Op-Ed: Here are the 7 most ridiculous economic proposals from the Dem debate

This article originally appeared on Fox News on October 16, 2019.

Twelve Democratic presidential hopefuls took the debate stage Tuesday night and espoused a flurry of terrible economic policy proposals. While not a comprehensive list, here’s one concerned American’s thoughts on their seven most glaring mistakes and omissions regarding the economy.

1. No plan Let’s start with a glaring omission: No one proposed a plan to grow the economy.

Not one candidate said anything like, “Here’s how I’ll encourage American entrepreneurs to grow their businesses, creating jobs and the competition for employees that drives wage growth for working Americans.”

Instead, every policy proposal boiled down to dividing our economic pie into smaller pieces. Rather than proposing to grow that pie, the candidates simply assumed economic growth would continue – as if it were a given. It’s not.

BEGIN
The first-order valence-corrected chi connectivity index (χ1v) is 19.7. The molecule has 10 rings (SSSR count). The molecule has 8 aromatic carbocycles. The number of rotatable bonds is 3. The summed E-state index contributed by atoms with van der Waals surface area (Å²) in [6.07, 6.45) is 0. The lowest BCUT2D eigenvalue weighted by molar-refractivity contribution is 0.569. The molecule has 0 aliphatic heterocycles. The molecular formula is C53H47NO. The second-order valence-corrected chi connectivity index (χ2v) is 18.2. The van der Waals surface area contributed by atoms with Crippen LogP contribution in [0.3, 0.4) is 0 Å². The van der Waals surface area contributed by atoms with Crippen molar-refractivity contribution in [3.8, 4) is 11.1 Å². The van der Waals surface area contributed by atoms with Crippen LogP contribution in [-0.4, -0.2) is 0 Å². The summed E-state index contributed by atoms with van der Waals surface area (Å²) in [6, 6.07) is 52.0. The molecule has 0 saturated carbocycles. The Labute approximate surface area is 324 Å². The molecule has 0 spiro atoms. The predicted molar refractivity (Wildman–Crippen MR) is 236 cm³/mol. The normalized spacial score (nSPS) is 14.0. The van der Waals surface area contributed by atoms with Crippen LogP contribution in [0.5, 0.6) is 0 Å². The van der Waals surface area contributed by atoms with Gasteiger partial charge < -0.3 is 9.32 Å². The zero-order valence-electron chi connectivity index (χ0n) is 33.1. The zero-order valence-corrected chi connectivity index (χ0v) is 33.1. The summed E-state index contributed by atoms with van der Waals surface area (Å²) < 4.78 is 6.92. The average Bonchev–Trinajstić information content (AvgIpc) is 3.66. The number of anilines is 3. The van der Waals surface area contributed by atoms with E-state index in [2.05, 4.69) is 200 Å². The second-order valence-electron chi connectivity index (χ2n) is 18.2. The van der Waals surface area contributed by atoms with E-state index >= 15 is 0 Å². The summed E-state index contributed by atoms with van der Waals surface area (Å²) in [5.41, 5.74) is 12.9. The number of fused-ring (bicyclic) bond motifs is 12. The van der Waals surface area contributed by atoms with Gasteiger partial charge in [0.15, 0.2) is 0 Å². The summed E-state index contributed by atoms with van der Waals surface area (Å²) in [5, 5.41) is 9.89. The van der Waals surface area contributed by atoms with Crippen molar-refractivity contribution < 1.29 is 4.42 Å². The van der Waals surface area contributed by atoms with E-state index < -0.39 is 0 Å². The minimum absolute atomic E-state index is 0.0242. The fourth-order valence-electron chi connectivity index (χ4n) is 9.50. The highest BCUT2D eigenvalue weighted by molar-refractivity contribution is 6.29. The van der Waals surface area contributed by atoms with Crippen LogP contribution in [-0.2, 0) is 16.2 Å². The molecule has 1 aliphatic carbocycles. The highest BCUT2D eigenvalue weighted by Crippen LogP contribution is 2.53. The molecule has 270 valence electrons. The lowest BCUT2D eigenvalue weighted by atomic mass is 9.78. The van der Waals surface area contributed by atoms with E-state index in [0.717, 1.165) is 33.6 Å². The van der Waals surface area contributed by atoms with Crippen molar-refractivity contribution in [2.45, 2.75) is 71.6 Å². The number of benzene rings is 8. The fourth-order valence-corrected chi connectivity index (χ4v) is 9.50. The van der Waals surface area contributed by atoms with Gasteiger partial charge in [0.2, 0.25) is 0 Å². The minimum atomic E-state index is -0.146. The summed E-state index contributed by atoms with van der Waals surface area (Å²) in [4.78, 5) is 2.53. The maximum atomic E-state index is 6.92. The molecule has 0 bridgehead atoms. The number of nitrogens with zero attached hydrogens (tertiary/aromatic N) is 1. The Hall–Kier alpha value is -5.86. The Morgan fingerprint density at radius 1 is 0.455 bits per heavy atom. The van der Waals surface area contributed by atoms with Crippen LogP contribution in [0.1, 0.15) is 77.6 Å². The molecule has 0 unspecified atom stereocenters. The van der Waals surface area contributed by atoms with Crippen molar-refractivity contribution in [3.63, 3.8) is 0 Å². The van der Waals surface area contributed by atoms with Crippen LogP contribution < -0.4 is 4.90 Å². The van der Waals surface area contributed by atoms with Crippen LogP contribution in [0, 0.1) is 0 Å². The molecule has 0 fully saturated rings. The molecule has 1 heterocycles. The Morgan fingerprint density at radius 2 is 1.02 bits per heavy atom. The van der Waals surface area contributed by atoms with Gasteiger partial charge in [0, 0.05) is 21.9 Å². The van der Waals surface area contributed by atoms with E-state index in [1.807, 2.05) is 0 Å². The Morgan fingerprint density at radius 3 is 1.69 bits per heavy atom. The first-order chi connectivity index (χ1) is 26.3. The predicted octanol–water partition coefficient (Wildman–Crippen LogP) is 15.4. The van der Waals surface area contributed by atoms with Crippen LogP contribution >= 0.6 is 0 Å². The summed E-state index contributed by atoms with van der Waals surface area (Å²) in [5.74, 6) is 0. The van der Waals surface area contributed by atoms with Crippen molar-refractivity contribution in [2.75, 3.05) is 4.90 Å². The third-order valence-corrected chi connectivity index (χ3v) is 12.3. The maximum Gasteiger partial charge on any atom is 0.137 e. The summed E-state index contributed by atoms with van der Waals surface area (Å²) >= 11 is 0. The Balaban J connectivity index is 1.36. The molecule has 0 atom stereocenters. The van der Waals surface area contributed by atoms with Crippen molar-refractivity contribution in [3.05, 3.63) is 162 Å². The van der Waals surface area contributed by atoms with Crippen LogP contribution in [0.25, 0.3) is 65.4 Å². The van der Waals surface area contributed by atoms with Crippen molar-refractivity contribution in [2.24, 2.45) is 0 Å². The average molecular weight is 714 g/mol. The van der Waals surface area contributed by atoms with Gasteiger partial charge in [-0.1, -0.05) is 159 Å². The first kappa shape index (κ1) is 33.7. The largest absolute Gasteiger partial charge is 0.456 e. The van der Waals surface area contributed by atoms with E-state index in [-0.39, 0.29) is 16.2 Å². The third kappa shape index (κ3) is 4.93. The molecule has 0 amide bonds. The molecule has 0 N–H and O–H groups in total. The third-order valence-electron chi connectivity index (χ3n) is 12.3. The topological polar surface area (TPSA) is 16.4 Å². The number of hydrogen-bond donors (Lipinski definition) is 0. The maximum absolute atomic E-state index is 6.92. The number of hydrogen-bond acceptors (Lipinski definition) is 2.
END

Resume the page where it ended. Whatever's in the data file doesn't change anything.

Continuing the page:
2. Grow the government Every proposed solution was based on empowering government, diminishing our freedom, increasing our taxes, regulating our businesses and creating massive – unprecedented – government dependence.

No matter how benevolent they might sound, we should all be suspicious of anyone who asks us to sacrifice our freedoms, expand and empower the government and then put them in charge. Do we really trust our politicians that much?

3. Middle class to pay? For example, Medicare-for-all. Even assuming we wanted to eliminate all private insurance, could we pay for it?

The Mercatus Center, a think tank at George Mason University, “conservatively” found that “Medicare-for-all” would cost taxpayers $32.6 trillion over a 10-year period, even with associated cost savings, an average of about $3.26 trillion per year.

The federal government’s total revenue for fiscal year 2018 was $3.3 trillion and even that was insufficient to cover the government’s existing expenses — which totaled $4.1 trillion.

No wonder Sen. Elizabeth Warren, D-Mass., refused to answer any questions about increasing taxes for the middle class. As Sen. Bernie Sanders, I-Vt., admitted, they would – and a lot.

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